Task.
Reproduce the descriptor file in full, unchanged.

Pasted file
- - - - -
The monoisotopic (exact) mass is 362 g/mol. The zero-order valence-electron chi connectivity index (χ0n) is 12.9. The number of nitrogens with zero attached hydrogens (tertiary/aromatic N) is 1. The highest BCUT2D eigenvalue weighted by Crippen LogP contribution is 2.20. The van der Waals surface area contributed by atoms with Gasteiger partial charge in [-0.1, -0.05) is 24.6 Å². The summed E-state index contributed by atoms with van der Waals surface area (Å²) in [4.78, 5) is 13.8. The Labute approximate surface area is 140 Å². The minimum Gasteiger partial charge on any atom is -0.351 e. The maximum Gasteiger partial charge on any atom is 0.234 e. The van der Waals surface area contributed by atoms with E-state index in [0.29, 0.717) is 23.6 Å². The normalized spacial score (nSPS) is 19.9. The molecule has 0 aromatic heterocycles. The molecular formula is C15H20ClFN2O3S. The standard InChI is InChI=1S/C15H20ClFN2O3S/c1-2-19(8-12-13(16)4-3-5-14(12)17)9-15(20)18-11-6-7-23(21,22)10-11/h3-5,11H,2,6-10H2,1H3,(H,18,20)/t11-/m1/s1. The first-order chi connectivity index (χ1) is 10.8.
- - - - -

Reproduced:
The monoisotopic (exact) mass is 362 g/mol. The zero-order valence-electron chi connectivity index (χ0n) is 12.9. The number of nitrogens with zero attached hydrogens (tertiary/aromatic N) is 1. The highest BCUT2D eigenvalue weighted by Crippen LogP contribution is 2.20. The van der Waals surface area contributed by atoms with Gasteiger partial charge in [-0.1, -0.05) is 24.6 Å². The summed E-state index contributed by atoms with van der Waals surface area (Å²) in [4.78, 5) is 13.8. The Labute approximate surface area is 140 Å². The minimum Gasteiger partial charge on any atom is -0.351 e. The maximum Gasteiger partial charge on any atom is 0.234 e. The van der Waals surface area contributed by atoms with E-state index in [0.29, 0.717) is 23.6 Å². The normalized spacial score (nSPS) is 19.9. The molecule has 0 aromatic heterocycles. The molecular formula is C15H20ClFN2O3S. The standard InChI is InChI=1S/C15H20ClFN2O3S/c1-2-19(8-12-13(16)4-3-5-14(12)17)9-15(20)18-11-6-7-23(21,22)10-11/h3-5,11H,2,6-10H2,1H3,(H,18,20)/t11-/m1/s1. The first-order chi connectivity index (χ1) is 10.8.